1. How much qualification took place initially?  Was the passion of the donor for the cause truly assessed?  There was no mention of this kind of conversation as part of the process.  Instead, it sounded like the conversation was very transactional.

  2. Do people get a follow up call a year or even 18 months later or a special lead conversion track through the mail/email?  Some folks need a longer time or the occurrence of a life event to take action.

  3. What about the people who don’t want to disclose.  Maybe some of the “no” answers they’re getting are simply folks who don’t want to commit publicly—now or, perhaps, ever? Is there a category for them so that they can be stewarded appropriately?

  4. What happens to these prospects after they’re eliminated from a portfolio?  Are they put into an “inquirers” segment for subsequent marketing and stewardship?  I find that over time inquirers are the best prospects for subsequent gift closing.

What’s your take on this?  I’d be very interested to hear.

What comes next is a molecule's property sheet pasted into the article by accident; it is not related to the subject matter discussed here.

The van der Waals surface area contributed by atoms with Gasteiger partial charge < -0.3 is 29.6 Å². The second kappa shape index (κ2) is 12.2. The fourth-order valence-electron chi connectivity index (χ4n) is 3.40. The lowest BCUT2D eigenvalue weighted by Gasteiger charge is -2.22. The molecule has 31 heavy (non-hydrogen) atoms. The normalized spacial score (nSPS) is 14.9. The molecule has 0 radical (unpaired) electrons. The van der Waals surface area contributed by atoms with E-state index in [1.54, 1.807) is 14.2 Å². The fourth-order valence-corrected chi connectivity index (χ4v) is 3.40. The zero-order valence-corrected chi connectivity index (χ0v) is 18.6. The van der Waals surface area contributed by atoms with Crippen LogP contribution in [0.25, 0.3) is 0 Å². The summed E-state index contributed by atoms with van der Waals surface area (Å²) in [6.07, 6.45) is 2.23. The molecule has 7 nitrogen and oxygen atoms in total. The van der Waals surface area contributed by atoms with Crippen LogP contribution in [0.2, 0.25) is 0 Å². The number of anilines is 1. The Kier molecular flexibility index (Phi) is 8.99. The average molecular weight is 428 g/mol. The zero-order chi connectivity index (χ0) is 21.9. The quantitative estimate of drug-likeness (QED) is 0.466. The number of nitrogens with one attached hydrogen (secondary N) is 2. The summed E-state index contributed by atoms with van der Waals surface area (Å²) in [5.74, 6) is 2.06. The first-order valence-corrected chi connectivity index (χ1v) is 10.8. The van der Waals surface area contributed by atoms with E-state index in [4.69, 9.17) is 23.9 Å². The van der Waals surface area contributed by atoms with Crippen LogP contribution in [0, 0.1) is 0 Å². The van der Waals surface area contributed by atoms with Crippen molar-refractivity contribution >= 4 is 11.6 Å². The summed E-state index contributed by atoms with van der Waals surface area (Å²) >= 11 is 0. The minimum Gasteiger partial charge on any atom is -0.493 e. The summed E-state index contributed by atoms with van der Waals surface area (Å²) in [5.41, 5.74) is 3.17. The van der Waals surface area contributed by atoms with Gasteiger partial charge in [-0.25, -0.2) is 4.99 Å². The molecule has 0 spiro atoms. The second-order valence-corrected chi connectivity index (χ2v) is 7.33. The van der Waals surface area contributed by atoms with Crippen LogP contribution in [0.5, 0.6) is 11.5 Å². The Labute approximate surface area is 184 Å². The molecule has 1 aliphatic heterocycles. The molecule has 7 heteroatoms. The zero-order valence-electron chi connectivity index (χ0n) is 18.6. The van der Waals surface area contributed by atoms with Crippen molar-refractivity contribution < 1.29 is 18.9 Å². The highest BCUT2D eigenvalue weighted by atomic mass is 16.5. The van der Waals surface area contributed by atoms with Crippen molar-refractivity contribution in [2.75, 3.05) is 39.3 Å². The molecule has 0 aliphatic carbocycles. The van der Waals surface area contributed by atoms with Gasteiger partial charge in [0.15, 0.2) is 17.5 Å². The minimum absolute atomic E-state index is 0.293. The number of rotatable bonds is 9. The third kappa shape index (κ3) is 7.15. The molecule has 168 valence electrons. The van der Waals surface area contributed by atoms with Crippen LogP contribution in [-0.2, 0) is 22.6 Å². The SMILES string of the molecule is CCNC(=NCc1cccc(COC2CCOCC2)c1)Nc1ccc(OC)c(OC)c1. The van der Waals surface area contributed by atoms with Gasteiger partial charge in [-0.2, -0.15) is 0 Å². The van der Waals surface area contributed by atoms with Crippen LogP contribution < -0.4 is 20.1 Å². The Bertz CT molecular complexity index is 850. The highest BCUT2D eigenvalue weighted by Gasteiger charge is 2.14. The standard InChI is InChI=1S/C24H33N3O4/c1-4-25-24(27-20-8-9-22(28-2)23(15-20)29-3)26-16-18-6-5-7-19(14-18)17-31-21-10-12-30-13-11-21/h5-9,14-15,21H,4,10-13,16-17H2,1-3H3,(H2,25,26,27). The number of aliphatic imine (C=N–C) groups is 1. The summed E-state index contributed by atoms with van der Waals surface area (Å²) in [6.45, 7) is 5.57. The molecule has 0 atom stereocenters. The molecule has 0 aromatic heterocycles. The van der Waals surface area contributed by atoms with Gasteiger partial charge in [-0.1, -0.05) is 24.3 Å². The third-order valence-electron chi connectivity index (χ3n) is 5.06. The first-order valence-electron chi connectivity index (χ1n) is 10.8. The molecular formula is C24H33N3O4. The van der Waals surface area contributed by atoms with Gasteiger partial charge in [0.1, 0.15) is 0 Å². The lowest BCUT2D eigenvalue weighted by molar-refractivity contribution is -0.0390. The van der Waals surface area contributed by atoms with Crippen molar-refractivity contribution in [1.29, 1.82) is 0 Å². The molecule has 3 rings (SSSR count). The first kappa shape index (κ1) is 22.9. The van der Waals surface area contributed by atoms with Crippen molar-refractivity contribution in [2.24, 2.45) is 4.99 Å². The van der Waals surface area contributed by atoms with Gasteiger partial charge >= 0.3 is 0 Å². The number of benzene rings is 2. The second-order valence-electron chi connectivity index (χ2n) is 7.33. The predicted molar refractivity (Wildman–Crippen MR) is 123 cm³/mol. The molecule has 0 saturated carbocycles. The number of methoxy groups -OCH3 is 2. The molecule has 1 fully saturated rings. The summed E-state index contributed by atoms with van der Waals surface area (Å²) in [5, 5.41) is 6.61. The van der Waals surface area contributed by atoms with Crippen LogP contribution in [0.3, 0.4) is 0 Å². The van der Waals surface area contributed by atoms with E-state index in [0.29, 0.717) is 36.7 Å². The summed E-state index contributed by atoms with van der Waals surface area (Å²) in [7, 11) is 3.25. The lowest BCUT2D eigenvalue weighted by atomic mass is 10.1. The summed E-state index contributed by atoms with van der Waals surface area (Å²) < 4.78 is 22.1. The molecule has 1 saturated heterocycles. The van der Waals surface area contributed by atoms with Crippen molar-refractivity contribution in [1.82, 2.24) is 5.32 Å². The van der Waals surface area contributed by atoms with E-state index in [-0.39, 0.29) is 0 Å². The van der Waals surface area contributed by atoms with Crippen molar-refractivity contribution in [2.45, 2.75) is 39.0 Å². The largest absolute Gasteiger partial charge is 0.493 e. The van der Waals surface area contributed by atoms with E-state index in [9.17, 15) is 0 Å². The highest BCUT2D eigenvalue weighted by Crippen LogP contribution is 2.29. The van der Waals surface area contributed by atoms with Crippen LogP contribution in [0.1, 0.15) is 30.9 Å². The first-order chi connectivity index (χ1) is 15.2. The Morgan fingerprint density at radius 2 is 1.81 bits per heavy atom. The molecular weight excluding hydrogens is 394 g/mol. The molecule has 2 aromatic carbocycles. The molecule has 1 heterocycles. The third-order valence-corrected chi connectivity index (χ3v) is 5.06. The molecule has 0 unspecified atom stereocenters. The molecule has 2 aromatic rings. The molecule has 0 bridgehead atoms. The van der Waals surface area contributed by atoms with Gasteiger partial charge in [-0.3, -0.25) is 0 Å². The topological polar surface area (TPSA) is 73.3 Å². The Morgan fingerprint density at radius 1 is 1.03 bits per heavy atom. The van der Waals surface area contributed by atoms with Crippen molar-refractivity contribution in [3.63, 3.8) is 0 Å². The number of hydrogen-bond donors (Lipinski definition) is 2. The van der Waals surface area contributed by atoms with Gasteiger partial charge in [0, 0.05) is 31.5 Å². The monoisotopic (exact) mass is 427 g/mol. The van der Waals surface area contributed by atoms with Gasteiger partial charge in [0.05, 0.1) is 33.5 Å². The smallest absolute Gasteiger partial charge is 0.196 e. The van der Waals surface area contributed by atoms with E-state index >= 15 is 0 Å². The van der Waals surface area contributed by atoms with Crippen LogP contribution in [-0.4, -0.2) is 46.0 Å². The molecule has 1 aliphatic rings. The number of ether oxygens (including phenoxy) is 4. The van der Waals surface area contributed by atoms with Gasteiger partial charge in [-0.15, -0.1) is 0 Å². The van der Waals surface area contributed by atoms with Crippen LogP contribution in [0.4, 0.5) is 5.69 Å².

Phyllis

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Important New Resource Available

by pfreedman on May 9, 2014

As readers of this blog know, I’m passionate about having good data–for segmentation, for personalization and for reporting.  Score! Data-Driven Success for Your Advancement Team by Kevin MacDonell and Peter Wylie, is a terrific new resource for all fundraising staff, including planned giving professionals. The book is full of valuable case studies, including  “Planned Giving: Increasing the Chances of Success by Looking Beyond Donor Loyalty.”  The book is available from CASE here.

Regards, Phyllis

 

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Which Test Won?